There is a tendency for some designers to want to insert particular things because they would like the game to act as a vehicle for their beliefs. I have no inherent problem with that – games are a cultural medium and affect and display out thinking as much as any other – but it should be honest. A person standing up and saying “This is what I believe.” I don’t think it’s good to hide behind a pretense of realism. If nothing else you’ll muddy your message by not being clear about your intention to project it.
If you ever feel that you must insert something “because it’s realistic” ask whether there’s anything else that has a greater influence on the factor you’re examining that hasn’t been modeled. For example if you’re considering modelling the impact on gender dimorphism on strength have you already accounted for regional variation, genetic qualities of individual parents, available diet in the region and socioeconomic class the character grew up, level of activity in daily life and so on. If the answer is “yes” then the factor you’re considering is in the discretionary zone and there’s no “realism” argument supporting it.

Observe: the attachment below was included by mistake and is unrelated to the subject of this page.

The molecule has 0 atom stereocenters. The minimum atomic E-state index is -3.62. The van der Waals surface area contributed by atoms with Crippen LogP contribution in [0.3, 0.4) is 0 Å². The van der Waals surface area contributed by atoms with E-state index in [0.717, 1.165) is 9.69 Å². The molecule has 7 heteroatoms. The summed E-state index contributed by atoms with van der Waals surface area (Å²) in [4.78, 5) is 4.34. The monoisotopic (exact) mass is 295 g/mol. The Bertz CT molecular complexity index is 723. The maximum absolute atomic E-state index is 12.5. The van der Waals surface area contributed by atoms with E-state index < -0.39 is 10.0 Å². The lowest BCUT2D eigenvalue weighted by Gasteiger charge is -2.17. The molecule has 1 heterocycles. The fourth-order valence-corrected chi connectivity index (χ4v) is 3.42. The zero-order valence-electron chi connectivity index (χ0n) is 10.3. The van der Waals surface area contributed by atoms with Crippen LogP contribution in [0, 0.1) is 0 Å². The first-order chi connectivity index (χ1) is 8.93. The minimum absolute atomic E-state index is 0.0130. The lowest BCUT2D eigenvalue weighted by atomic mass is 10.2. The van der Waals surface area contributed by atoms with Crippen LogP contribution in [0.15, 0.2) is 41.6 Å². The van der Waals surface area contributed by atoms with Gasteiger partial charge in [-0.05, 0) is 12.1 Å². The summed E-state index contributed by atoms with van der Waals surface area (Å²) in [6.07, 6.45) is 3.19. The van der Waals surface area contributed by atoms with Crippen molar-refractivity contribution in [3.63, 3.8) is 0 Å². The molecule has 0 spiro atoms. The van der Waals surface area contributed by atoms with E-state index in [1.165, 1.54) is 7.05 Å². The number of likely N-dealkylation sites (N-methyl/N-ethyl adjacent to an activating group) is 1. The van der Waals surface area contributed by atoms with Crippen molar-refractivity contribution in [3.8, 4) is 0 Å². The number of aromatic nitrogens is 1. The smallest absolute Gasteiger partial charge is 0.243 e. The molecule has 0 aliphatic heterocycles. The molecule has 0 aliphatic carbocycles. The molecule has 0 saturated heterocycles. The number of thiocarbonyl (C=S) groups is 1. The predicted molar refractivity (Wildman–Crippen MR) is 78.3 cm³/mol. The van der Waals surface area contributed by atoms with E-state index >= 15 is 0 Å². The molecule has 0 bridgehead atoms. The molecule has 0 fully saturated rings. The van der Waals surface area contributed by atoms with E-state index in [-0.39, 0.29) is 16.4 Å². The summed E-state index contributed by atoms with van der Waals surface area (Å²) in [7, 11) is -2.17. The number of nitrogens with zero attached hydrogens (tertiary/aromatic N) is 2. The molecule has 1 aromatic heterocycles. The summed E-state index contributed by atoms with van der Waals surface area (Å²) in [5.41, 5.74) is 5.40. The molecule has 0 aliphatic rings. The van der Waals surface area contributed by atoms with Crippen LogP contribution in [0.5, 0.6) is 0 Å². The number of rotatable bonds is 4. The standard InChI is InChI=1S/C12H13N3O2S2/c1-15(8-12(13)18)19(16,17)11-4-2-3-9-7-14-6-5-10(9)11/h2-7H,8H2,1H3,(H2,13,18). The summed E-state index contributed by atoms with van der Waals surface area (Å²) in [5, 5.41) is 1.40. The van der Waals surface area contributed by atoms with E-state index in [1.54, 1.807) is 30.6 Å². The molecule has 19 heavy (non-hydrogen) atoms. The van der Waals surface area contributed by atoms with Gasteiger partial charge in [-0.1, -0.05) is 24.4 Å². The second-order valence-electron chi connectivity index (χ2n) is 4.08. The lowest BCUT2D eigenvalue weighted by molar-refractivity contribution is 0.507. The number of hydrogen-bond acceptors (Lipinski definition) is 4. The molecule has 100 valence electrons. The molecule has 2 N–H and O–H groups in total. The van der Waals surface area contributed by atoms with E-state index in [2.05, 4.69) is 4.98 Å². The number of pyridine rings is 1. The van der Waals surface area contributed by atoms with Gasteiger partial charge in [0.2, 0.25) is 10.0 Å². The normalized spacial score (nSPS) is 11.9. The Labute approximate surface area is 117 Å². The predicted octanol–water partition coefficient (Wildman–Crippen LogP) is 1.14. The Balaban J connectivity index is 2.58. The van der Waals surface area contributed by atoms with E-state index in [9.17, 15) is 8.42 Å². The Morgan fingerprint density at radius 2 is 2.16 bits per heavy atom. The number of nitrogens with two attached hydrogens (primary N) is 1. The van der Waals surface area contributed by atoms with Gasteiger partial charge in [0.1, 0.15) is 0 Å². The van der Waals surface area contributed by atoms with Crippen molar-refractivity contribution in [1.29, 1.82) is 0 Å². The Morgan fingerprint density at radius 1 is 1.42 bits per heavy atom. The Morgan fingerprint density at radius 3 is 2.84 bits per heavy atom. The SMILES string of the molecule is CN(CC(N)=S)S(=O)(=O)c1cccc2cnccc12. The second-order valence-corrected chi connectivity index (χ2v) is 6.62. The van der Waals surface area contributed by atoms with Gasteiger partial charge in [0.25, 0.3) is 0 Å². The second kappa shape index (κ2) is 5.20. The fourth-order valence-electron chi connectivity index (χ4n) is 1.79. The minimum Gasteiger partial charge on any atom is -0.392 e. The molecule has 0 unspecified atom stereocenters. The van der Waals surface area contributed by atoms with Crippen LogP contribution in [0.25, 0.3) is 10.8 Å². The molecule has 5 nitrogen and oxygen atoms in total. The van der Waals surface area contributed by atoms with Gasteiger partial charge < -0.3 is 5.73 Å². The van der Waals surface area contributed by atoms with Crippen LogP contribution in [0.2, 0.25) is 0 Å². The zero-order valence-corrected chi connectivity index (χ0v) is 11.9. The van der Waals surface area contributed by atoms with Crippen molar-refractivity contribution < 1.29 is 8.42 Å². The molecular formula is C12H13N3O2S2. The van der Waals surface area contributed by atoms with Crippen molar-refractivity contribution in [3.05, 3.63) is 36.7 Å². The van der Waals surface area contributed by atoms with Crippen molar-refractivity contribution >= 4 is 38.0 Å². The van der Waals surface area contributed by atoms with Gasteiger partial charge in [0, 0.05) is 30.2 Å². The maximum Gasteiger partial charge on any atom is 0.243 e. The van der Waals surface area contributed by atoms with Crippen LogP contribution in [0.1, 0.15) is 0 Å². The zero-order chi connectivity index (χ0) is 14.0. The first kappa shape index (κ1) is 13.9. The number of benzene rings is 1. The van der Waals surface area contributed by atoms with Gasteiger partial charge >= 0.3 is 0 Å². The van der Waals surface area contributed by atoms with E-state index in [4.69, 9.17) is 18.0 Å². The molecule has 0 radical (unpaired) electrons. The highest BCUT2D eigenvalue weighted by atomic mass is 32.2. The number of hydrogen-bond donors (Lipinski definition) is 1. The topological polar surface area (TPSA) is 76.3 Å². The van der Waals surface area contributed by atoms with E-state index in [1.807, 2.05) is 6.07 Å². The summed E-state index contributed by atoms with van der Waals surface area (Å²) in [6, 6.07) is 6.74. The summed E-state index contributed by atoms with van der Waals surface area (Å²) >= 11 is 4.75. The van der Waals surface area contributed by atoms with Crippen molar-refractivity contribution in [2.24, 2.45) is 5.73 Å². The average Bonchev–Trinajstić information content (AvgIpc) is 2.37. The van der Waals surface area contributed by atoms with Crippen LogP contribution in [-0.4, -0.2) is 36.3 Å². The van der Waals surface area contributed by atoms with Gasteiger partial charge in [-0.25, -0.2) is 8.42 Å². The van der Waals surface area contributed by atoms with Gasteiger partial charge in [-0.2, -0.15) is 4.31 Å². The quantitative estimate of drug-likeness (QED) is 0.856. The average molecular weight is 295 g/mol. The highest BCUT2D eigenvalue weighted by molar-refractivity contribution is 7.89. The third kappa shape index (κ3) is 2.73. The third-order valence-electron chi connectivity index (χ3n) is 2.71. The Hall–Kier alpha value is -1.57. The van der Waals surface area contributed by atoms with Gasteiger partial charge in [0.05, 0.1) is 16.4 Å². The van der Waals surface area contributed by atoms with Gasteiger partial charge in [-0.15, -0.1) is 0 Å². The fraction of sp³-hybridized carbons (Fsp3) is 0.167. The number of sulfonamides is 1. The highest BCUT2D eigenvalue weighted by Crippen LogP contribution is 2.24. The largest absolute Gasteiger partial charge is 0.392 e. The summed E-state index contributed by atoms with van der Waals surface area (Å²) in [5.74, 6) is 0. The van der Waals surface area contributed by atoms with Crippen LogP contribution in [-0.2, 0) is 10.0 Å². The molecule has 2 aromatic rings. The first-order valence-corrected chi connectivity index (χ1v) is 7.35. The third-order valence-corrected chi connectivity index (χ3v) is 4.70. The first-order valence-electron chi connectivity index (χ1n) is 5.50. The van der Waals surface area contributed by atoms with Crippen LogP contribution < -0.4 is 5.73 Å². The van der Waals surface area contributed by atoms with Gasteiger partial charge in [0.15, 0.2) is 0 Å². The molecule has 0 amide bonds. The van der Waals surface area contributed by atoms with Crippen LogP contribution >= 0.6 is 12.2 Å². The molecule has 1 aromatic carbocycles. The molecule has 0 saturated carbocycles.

The main argument for such factors must boil down to “Does this make the game better or worse?” Be prepared to think in those terms and to discuss in those terms. More often than not, realism is an excuse. Whether that’s to avoid making a technically difficult change when what you’ve got is okay. Or to insert an opinion that you want to share but don’t want to admit. Or to defend a mechanism that you’re attached to emotionally but has done poorly in playtesting. It’s an excuse. To yourself as well as to others.
We make better games when we don’t make excuses.